Product differentiation and fan engagement are very top of mind and we see this market is really no different. In fact, in many cases, we actually think this offers this market, given the fact that it is still emerging, an opportunity to really create differentiation much quicker than some of the more established markets.
SBCN: Sticking with these themes, how can personalisation affect an operator’s ability to create a better experience. Ultimately, could this be the key between a potential success and failure?
JA: I’d love to say that personalisation is such a differentiator, that if you don’t have it, you’re going to go out of business, but I don’t think that’s the case. I just look at leader companies in the space, leader companies in other spaces, if you kind of look at what’s happened in commerce, if you’ve looked at what happened in music and in video, the leader organisations in those spaces have benefited significantly by reducing costs and increasing revenues.
Is it the only key? No, but I think at the end of the day, building better products that are more tailored to the end user, and specific to what they’re interested in, and that understand them, is really a staple now in the digital world.
SBCN: From that entertainment perspective and from a player perspective, how can personalisation heighten an experience from simply being something that resembled a purely transactional encounter?
JA: I think it’s all about creating a better experience and I’ll reference an example of how personalisation and advanced technology can really create some differentiation.
One of the things that we have intellectual property around is essentially a watch and wager scenario. Not only can we offer bets that you’re most interested in, as well as simplifying the experience and making it quicker and easier, we actually have technology that, with a customer’s approval, will allow them to understand what they’re watching in their living room.
Based on that, for example, I’m from Philadelphia, if I open my device in my living room and I’ve given permission to the device to listen, which many, many people do, then I can actually have bets specific to what I’m watching.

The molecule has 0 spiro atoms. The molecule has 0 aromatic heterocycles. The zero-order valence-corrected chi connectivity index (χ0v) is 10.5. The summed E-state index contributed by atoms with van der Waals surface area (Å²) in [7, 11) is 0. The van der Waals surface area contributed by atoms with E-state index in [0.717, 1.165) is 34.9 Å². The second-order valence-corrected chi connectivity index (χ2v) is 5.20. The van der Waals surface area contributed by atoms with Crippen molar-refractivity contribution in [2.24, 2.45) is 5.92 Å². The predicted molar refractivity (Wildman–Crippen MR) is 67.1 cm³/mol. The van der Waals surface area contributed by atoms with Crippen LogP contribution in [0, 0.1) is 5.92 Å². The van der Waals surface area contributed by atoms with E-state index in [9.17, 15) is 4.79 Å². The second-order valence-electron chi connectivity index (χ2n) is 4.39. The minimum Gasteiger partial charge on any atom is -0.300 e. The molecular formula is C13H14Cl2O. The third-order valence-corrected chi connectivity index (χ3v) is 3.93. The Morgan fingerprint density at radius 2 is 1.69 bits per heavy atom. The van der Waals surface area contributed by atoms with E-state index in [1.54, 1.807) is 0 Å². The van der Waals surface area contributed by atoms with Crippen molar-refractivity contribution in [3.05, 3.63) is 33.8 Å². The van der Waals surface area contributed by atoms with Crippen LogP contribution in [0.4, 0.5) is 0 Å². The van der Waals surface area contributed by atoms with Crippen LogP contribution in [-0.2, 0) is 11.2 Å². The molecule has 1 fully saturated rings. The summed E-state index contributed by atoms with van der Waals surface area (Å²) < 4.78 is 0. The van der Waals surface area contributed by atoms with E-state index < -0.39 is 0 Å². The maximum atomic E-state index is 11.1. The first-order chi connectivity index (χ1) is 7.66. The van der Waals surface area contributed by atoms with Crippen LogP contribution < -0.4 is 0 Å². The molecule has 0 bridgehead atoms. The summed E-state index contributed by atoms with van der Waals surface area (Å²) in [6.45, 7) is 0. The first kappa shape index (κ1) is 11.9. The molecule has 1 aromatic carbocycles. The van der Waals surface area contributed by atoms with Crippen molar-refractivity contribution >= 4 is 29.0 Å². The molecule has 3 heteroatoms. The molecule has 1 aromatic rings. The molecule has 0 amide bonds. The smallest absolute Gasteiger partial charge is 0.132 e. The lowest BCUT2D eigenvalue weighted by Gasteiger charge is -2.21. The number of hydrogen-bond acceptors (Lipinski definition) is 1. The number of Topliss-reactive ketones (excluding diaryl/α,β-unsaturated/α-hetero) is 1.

If I’m watching the Philadelphia Eagles, I can receive bets regarding the franchise or a specific play. If I switched over to the Philadelphia 76ers basketball game, I could now see bets associated with that, or a parlay between the Eagles and the Sixers.
So, It’s not only about just the data side, It’s really about using the data to create a better entertainment experience and bringing the user closer to what’s actually happening.
SBCN: You recently said that casinos are a dramatically underserved market from personalisation, could you just elaborate on that? And maybe talk about how this can potentially be corrected?
JA: I think it’s pretty simple to understand, and I don’t want to keep going back to things like Netflix and so on, but there are thousands of games, and in many cases it’s very hard to scroll through and find things you’re looking for.
With the right sort of behavioural analysis, metadata and analysis on the back end, we can provide the user with a much more tailored experience that also gives the gaming operator the capability to put the right forms of content in front of the end use and actually drive key metrics, whether it’s GGR, retention, churn.
Imagine knowing enough about your customer to figure out when they’re actually going to get tired of an application and give them something else. It’s all about understanding user behaviour and tailoring the end user experience. Online casinos right now are still largely one to many, and we believe it should be one to one.
SBCN: To conclude, as we surge towards the end of the year, what is in store for Epoxy.AI though 2024 and beyond?
JA: For us, it’s really about continuing to prove the value position, expanding our relationships, and breaking into some of these emerging markets.
We believe that watch and wager is something that’s going to hit pretty hard next year. You’re kind of seeing this happen right now in the space already, with media companies trying to figure out what they can offer beyond advertising. We think that that’s going to be something really exciting for the end of the year, and early next year as well.